Is this episode historically accurate?  Only in the broadest sense. Biggest falsehoods: I am aware of no evidence that Queen Margaret somehow managed to raid the English treasury, though she did scandalize Henry and Katherine by seeking (and ultimately obtaining!) a divorce from her adulterous husband. Nor did Queen Katherine ever miscarry in a hallway, much less attended only by Buckingham.  Her last known pregnancy, a stillborn daughter, occurred two years before Buckingham's trial.


As for that trial: Starz got the essential accusation and end result right (treason, beheading) but most else wrong.


Here is background you need to understand the real history: Edward Stafford, Duke of Buckingham, was the richest man in England—perhaps even richer than Henry—and a potential rival for Henry's throne, because he was a direct male descendant of the youngest son of King Edward III. In fact, if you look at lineage (which CANNON CONSPIRACY lays out for you) the Tudor claim to the throne was very weak—something Buckingham pointed out, a bit too loudly, when Henry VIII ascended to the throne. So there were murmurings about his treasonous leanings from the beginning. By 1520, he had linked himself with all the other powerful families of England through adroit marriages, which made him even more of a threat.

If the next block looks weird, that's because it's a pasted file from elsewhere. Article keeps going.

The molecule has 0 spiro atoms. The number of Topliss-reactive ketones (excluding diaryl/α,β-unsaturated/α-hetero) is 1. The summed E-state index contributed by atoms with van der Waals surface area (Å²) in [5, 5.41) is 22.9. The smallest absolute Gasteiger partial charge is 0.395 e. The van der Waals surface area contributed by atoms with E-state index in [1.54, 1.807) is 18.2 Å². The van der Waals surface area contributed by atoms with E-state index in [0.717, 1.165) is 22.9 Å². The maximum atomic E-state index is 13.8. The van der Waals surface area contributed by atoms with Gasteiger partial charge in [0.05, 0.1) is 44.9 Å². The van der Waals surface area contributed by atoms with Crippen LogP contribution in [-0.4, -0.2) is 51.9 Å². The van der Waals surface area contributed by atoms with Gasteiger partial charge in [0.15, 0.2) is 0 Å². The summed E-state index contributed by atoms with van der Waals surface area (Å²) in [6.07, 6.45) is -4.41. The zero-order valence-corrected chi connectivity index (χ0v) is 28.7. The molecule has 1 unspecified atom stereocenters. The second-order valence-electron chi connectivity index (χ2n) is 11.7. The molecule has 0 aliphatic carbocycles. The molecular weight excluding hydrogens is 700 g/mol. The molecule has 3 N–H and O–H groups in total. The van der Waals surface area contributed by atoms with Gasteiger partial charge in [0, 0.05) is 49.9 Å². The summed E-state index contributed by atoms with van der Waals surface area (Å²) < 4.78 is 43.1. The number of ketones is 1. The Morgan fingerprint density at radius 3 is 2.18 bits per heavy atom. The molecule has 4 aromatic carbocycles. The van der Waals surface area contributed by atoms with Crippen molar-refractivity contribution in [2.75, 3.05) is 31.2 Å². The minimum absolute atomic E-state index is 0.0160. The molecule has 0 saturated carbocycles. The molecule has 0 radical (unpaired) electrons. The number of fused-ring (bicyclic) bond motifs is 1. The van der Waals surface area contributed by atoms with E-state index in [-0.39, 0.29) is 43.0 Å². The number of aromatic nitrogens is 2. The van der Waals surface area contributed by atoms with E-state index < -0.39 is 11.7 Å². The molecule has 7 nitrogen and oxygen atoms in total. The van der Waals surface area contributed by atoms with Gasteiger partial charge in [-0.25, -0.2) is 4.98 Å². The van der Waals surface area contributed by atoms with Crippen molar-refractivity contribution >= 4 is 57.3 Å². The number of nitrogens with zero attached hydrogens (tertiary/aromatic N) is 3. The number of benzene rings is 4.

While he was one of Henry's tennis partners and a member of his Council, Buckingham often skipped those meetings. When he showed up, he clashed with Wolsey, whom he loudly despised as lowborn. In fact, he once dumped water on Wolsey. Big mistake.


Historical documents show that Henry himself instigated the close watch on Buckingham that provided the (weak) evidence for treason at his ultimate trial. Buckingham was more threatening to Henry by then, simply because Katherine had not produced a male heir and looked unlikely to do so. And Henry likely had covetous designs on Buckingham's wealth.


The essence of the treason claim: Buckingham had paid too much attention to the predictions of a monk who said Henry would die without male issue and Buckingham would ascend the throne. There were no insinuations that Buckingham was seen in Katherine's rooms. In fact, Katherine's attitude towards his trial is unknown, according to the three biographies I have consulted.  "She kept her own counsel," says Julia Fox, who wrote Sister Queens (about Katherine and Juana).  Little wonder: Buckingham was a threat to her daughter Mary. However she felt about him personally, his death indirectly benefitted her and her child.